It was getting dark; the moon was coming up over the river. At home Carlotta would be saying her prayers and Maxie sneaking cheese to his pet mouse, poor Anna lying there with her hands folded across her chest like an effigy of herself, unable to stop coughing. Joseph and Christina, Elizabeth and Karl. Amalia, Leopold, Johanna, Josepha. Mama sitting in her private apartments, sipping her warm milk and signing state papers. Her head shorn and the walls draped in black ever since Papa’s death, whiiiiich she recorded in her prayer book, Emperor Francis I, my husband, died on the 18th of August at half past nine o’clock. Our happy marriage lasted 29 years, six months and six days, 1,540 weeks, 10,781 days, 258,774 hours” despite his numerous and humiliating infidelities.
At least I had my little pug with me, Gott sei dank! Tomorrow I would stop speaking German forever, but not tonight. I could see where we were headed and it was black as pitch.
The approach to Versailles from the east is through forests of royal hunting preserves the Bois de Boulogne, Saint-Cloud, home to wild pigs and guinea fowl as well as the lesser forms of human life alternating with stretches of open farmland. Here the wheat is grown that will be harvested in late summer and ground into the loaves of bread that will be viewed with mystical respect” by the King of France himself.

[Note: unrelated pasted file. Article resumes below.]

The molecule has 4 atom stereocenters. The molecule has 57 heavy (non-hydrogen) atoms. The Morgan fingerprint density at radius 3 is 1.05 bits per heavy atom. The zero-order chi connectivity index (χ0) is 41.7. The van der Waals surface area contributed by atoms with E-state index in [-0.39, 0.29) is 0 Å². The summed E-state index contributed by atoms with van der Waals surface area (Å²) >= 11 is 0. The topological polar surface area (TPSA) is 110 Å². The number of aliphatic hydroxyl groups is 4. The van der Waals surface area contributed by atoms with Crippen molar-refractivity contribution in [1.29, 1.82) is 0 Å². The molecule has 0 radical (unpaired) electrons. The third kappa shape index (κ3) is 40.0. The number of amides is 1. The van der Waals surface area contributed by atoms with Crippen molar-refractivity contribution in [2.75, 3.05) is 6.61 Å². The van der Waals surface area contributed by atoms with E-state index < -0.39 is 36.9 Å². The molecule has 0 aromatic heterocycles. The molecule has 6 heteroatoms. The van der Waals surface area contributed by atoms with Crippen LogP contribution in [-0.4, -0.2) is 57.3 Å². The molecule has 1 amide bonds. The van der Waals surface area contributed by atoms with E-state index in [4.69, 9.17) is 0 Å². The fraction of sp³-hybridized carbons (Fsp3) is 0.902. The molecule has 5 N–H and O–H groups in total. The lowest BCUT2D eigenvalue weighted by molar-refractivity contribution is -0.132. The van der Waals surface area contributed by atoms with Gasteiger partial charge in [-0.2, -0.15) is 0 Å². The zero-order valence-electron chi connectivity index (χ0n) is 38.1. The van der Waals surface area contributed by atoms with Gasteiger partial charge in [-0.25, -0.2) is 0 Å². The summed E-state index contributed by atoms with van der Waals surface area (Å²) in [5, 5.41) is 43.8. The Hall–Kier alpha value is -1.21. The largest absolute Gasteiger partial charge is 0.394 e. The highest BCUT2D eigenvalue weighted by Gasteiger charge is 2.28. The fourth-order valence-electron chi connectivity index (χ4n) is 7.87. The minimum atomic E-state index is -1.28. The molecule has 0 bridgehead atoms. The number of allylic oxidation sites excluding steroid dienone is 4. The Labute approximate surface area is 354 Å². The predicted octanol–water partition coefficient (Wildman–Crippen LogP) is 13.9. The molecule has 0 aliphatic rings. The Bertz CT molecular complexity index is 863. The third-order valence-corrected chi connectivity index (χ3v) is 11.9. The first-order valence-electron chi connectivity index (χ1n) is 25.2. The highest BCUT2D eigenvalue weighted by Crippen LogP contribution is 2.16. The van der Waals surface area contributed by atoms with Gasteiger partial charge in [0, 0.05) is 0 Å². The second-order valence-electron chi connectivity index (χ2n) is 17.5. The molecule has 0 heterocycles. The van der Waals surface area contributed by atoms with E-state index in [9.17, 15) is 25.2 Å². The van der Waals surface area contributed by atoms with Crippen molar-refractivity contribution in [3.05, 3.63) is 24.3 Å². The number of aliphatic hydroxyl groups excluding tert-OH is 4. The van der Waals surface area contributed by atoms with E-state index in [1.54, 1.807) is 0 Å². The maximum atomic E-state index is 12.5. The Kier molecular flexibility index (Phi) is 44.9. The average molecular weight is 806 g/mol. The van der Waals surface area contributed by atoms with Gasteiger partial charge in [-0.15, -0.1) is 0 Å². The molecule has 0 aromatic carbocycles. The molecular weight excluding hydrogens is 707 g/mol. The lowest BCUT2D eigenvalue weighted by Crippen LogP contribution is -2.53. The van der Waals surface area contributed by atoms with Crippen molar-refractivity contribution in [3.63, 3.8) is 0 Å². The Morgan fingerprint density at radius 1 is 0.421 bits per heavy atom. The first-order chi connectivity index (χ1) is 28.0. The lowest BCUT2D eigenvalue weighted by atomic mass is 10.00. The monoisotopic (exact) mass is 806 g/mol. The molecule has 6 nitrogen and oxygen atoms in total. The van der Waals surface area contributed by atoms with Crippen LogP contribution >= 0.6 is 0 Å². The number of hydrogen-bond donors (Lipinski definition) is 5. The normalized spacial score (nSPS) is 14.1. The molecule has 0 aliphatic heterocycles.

The baker who bakes bread must do it properly, according to the legal standard, which states that it shall be made of the best wheat on the market or within two deniers of that price. And if it is found to be poorly baked or too small in size, the baker shall pay a fine of five sols and the bread shall be given to the poor . . .
The sky is gray. It is raining. The approach to Versailles from the east is through dense shadowy forests, the branches of the trees heavy and wet and dripping, and behind every tree a wild animal, a cutpurse, a whore. No wolves, though the wolves are all dead and gone, hunted out of existence by Louis XIII, quite the hungry old wolf himself.